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Initial Jobless Claims Up to Two-Month High

First-time claims for unemployment insurance jumped a surprising 16,000 to 360,000 for week ending July 6, the highest level since mid-May, the ""Labor Department"":http://www.ows.doleta.gov/press/2013/071113.asp reported Thursday. Economists expected the number of claims to drop to 337,000 from the 343,000 originally reported for the week ended June 29. The number of filings for that week was revised up to 344,000.


The number of persons continuing to collect unemployment insurance for the week ended June 29, reported on a one week lag, also increased, up 24,000 to 2,977,000. The number of continuing claims for the week ended June 22 was revised up to 2,953,000 from the originally reported 2,933,000.

The unemployment claims report has been released a day early--last Wednesda--instead of the usual Thursday because of the July 4 holiday. The shorter processing time could have contributed to the abrupt increase.

The four-week moving average of first-time claims though increased 6,000 to 351,750, the largest week-to-week increase since the end of May, pushing the average to its highest level in more than a month. The four-week moving average of continuing claims declined 3,500 to 2,970,750 for the period ended June 29, the lowest level since May 2008.

Although adjusted for seasonal events such as holidays and other predictable, recurring factors, the report covered some of a four-day work week for government who process claims filed electronically.

The report on new and continuing claims will have no impact on the monthly employment situation report for July to be released by the Bureau of Labor Statistics on August 2. That report will be based on employment and jobs data for the week of the month including the 12th calendar day--matching the claims data to be reported next week.


Even with the week-to-week increase in first time claims and continuing claims, labor markets continue to show improvement over last year. First-time claims year-to-date have averaged just under 350,000, down about 25,000 from 2012 and the lowest weekly average since 2007.

Continuing claims--which reflect the ability of out-of-work individuals to get new jobs--have averaged just under 3.1 million each week this year, down from 3.32 million in 2012, also the lowest weekly average since 2007. Continuing claims data though are affected by the federal budgetary sequester as a result of which many states reduced the number of weeks or the amount of benefits.

The Labor Department reported the total number of people claiming benefits in all programs for the week ending June 22 was 4,505,508, a decrease of 52,257 from the previous week. There were 5,874,101 persons claiming benefits in all programs in the comparable week in 2012. Extended Benefits were not available in any state during the week ending June 22.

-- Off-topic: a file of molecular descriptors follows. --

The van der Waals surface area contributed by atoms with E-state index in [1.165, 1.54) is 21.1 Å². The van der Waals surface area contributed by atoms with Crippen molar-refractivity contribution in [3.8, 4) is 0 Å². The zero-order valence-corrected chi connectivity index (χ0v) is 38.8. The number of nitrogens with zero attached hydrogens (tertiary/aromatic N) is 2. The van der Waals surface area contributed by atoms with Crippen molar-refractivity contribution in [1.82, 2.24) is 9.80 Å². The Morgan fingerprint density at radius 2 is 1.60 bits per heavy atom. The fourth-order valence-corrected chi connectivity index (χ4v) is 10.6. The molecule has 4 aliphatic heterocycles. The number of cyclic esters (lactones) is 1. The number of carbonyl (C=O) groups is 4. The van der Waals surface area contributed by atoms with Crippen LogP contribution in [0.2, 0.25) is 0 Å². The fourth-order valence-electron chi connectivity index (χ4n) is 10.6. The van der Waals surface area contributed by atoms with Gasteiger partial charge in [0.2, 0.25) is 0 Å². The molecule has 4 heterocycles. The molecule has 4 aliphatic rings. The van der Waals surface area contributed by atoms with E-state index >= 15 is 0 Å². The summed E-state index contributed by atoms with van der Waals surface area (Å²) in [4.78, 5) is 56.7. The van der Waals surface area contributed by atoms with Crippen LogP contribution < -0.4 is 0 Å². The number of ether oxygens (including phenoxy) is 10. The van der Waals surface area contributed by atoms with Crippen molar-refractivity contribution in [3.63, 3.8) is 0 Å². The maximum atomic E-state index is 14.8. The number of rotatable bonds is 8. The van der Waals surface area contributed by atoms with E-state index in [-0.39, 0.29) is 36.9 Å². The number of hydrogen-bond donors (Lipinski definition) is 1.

According to the BLS, 11,777,000 persons were officially considered unemployed in June with 4,328,000 ""long-term"" unemployed that is, out of work for at least 27 weeks. Of those individuals counted as unemployed, 7.27 million were not receiving any form of government unemployment insurance for the week ended June 22, up about 70,000 from the week earlier.

The Labor Department also reported 1,644,987 persons claiming Emergency Unemployment Compensation (EUC) benefits for the week ending June 22, a decrease of 22,877 from the prior week. There were 2,606,287 persons claiming EUC in the comparable week in 2012. EUC benefits this year were directly threatened by the federal budget sequester.

According to the Labor Department detail, also reported on a one-week lag, the largest increases in initial claims for the week ending June 29 were in New Jersey (+6,068), New York (+2,824), Connecticut (+2,802), Michigan (+1,814), and Washington (+1,573), while the largest decreases were in California (-9,323), Florida (-3,245), Pennsylvania (-2,628), Massachusetts (-1,973), and Maryland (-1,715).

California, the Labor Department said, reported fewer layoffs in the service sector as did Pennsylvania, while citing fewer construction and manufacturing industries as the reason filings dropped. New Jersey and New York said there were more layoffs in transportation and warehousing, while Connecticut reported an increase in layoffs in educational services.

Hear Mark Lieberman on P.O.T.U.S. Radio, Sirius-XM 124, Friday, at 6:20 a.m. Eastern._